Enrique Granados, born July 27, 1867, in Lérida, Spain, is the pianist and composer who was a leader of the movement toward nationalism in late 19th-century Spanish music.
Granados made his debut as a pianist at 16. He studied composition in Barcelona with Felipe Pedrell, the father of Spanish nationalism in music. He studied piano in Paris in 1887. Returning to Barcelona in 1889, he established himself as a pianist of the front rank, and his 12 Danzas españolas achieved great popularity. The first of his seven operas, María del Carmen, was produced in 1898. In 1900 Granados founded a short-lived classical-concerts society and his own piano school, which produced a number of distinguished players. His interest in the 18th century is reflected in his tonadillas, songs written “in the ancient style.” He wrote extensively and fluently for the piano, in a somewhat diffuse, Romantic style. His masterpieces, the Goyescas (1911–13), are reflections on Francisco de Goya’s paintings and tapestries. They were adapted into an opera that received its premiere in New York City in 1916. Returning home from this performance, Granados drowned when his ship, the Sussex, was torpedoed by a German submarine.
Opera, Blood, and Tears
The Life You Give: Enrique Granados
in celebration of his life in music
July 28 at 7:30pm EST
One of the most colorful turn-of-the-century Spanish musicians, composer and pianist Enrique Granados is best remembered for his evocative solo piano works; his output also includes a great deal of orchestral music and six operas (only the last of which has gained any fame). Born in 1867 to an officer in the Spanish army, Granados received his first musical instruction from an army bandmaster. Further studies in Barcelona with Jurnet (piano) and Pedrell (composition) prepared the young musician for a brief but highly influential stay in Paris (1887-1889), during which Granados worked under well-known Parisian pianist and teacher Charles de Bériot (son of the famous violinist of the same name). Granados’ earliest mature work, the Valses poéticos of 1887, was completed around this time.
After returning to Barcelona in 1890, Granados spent the next decade building a dual career as pianist and composer, forming a successful piano trio with Belgian violinist Crickboom and the young Pablo Casals. His first opera, Maria del Carmen, was well received at its premiere in 1898, after which the Order of Carlos III (a Spanish knighthood) was bestowed upon Granados by a supportive government. Granados was quick to follow up on this success, and two more operas were produced in the next five years.
For the 1900 season Granados founded the Society of Classical Concerts (Sociedad de Conciertos Clásicos) in Barcelona, which, although short-lived, gave him the confidence to create his own piano school the following year (known as the Granados School, or Academia Granados). The school was a success, and Granados maintained his involvement with it until his death.
Granados was one of the great pianists of the late 19th and early 20th centuries. Virtually all his music relies heavily on the Catalan and Spanish folk idiom (e.g. Twelve Spanish Pieces, or Six Pieces on Spanish Popular Songs), which, along with fellow Spaniard Isaac Albéniz, Granados was instrumental in bringing to the attention of the contemporary European musical establishment. Goyescas, begun in 1902 but not finished until 1911, is perhaps his mightiest achievement. (Granados also produced an opera by the same name — both the pianistic and operatic incarnations of the work take the striking visuals of Goya as their inspiration.)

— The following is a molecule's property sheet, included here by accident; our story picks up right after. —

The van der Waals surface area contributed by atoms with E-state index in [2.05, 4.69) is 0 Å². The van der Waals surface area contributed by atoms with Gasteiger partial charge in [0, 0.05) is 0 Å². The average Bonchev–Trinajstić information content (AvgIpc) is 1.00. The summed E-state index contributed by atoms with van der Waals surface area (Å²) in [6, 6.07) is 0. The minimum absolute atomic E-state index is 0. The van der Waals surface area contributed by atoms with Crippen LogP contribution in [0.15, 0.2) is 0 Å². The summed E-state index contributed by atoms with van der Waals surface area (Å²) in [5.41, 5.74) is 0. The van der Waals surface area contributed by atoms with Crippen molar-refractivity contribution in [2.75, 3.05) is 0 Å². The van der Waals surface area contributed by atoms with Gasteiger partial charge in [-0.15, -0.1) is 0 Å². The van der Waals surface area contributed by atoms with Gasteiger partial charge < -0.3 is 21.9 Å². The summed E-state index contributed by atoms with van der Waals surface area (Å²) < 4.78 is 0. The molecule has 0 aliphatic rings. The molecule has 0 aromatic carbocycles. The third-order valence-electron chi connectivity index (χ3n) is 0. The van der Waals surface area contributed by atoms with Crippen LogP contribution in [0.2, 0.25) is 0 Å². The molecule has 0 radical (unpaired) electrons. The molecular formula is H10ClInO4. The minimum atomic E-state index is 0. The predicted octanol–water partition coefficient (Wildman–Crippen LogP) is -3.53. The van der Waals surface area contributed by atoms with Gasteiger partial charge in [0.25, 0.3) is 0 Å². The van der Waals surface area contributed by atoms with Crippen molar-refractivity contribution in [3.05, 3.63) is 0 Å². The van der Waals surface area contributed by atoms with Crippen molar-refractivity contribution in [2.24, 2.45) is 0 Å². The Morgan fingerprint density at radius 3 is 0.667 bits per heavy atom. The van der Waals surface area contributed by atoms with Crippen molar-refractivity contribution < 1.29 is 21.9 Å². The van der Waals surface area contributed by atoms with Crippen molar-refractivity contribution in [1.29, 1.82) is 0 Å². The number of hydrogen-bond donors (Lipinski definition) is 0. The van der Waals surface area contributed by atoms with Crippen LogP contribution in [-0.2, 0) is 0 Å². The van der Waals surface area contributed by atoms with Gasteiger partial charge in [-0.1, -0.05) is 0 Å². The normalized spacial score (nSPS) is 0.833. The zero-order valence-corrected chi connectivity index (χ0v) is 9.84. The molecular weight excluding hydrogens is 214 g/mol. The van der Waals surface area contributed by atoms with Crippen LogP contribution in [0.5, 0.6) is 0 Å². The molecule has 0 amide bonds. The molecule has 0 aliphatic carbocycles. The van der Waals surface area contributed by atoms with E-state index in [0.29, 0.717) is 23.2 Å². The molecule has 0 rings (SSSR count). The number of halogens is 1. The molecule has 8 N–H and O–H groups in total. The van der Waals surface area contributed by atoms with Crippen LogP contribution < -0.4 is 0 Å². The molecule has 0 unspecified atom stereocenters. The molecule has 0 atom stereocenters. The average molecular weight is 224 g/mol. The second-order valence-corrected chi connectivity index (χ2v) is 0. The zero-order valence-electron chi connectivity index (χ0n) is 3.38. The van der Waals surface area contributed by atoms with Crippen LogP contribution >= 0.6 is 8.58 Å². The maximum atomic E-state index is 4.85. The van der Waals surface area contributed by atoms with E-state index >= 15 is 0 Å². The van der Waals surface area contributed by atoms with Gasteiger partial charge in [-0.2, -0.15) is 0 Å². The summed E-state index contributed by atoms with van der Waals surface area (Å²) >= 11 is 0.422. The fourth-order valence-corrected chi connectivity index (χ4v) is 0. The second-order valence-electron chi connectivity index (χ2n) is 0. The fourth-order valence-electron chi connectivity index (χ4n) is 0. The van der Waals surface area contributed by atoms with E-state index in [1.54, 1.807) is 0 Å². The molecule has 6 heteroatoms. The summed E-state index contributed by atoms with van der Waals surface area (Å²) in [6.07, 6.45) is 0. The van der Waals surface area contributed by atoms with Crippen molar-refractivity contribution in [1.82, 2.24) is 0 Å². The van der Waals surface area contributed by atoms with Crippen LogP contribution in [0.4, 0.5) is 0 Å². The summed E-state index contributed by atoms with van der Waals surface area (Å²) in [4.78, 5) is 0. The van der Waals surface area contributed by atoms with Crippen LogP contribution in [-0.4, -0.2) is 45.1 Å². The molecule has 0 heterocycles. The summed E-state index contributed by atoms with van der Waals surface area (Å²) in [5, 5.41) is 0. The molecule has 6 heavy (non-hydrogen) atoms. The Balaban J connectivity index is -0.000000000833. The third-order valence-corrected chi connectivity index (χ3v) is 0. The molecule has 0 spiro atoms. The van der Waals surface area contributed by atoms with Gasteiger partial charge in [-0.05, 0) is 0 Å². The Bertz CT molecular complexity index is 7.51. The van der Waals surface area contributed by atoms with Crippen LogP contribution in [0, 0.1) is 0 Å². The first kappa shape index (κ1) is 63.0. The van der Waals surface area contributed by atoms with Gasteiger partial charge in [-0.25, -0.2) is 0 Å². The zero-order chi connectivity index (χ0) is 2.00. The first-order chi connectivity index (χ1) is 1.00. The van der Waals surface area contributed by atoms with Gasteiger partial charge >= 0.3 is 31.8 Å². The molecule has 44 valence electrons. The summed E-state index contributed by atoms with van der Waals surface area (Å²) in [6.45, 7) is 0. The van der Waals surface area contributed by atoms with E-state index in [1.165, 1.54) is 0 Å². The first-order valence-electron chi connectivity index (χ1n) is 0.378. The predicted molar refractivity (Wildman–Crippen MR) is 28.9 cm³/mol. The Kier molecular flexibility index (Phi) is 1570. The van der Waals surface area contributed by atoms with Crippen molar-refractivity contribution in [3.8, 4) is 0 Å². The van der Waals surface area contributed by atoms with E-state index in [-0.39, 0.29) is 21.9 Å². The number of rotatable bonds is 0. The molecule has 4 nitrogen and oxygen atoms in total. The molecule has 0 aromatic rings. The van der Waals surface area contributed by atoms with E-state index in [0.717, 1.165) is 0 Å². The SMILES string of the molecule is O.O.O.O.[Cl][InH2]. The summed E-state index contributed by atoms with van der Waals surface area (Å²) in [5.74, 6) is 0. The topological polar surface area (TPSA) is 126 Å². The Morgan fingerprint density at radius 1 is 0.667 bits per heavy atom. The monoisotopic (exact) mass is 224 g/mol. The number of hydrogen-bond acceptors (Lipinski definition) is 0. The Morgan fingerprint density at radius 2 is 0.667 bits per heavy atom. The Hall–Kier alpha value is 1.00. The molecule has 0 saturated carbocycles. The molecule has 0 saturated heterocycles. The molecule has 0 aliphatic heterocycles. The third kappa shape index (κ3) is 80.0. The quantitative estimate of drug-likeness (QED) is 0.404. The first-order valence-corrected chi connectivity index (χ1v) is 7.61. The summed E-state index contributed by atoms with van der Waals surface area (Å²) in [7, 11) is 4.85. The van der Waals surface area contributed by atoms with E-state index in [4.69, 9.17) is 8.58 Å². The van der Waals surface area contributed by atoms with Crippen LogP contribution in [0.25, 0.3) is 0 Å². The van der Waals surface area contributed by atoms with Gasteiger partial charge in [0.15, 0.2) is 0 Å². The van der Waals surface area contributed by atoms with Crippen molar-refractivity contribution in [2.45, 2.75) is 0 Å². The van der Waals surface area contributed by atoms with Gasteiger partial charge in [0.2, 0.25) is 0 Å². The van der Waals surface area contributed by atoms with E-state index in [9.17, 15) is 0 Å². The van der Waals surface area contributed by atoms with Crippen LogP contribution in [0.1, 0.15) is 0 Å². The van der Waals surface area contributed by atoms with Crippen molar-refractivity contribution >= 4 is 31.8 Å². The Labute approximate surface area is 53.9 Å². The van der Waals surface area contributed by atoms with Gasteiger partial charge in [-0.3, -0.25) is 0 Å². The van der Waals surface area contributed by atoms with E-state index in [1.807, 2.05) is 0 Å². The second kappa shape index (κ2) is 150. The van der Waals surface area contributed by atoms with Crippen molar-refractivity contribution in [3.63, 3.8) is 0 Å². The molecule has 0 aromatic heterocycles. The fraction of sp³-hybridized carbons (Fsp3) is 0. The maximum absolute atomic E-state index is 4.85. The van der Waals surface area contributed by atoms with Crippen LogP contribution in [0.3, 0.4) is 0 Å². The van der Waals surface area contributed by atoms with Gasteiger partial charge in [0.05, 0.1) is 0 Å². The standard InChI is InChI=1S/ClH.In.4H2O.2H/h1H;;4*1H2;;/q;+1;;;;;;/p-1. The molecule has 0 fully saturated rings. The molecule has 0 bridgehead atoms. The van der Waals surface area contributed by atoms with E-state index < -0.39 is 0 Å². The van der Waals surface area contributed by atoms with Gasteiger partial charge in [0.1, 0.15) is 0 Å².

In 1916, while returning from the U.S.A. (where the opera Goyescas had received a New York premiere on January 26, 1916, and where Granados had performed in the White House for President Wilson), the liner Sussex was torpedoed by a German U-boat. Among the casualties were Granados and his wife of 24 years.
By Blair Johnston / Source: all music
María del Carmen — opera in three acts
Time: late 19th century
Place: a rural village in the Spanish province of Murcia
Pencho, a peasant farmer, and María are in love. Pencho had wounded the wealthy Javier in a fight over water rights and fled to Algeria. In order to save Pencho’s life when he returns, María nurses Javier back to health, only to find that he has fallen in love with her too. The action of the opera begins with Pencho’s return to the village. To Pencho’s dismay, María tells him that she has agreed to marry Javier in order to save him from prosecution. Pencho protests that his honour cannot allow such a sacrifice. During a village fiesta there is a confrontation between Pencho and Javier and the two agree to fight a duel which becomes the focus of the third act.
As the duel approaches, Maria is distraught. While she still loves Pencho, she feels affection for Javier and does not wish to see him killed. Javier’s father arrives and unsuccessfully tries to persuade Pencho to relinquish his claim on María. Javier appears and the duel is about to begin. However, tragedy is averted with the arrival of the local doctor, Don Fulgencio. He tells Domingo that Javier is already dying of tuberculosis and nothing can be done to save him. Javier then realizes the futility of the duel, reconciles with María and Pencho, and helps them to escape. Source: opera-arias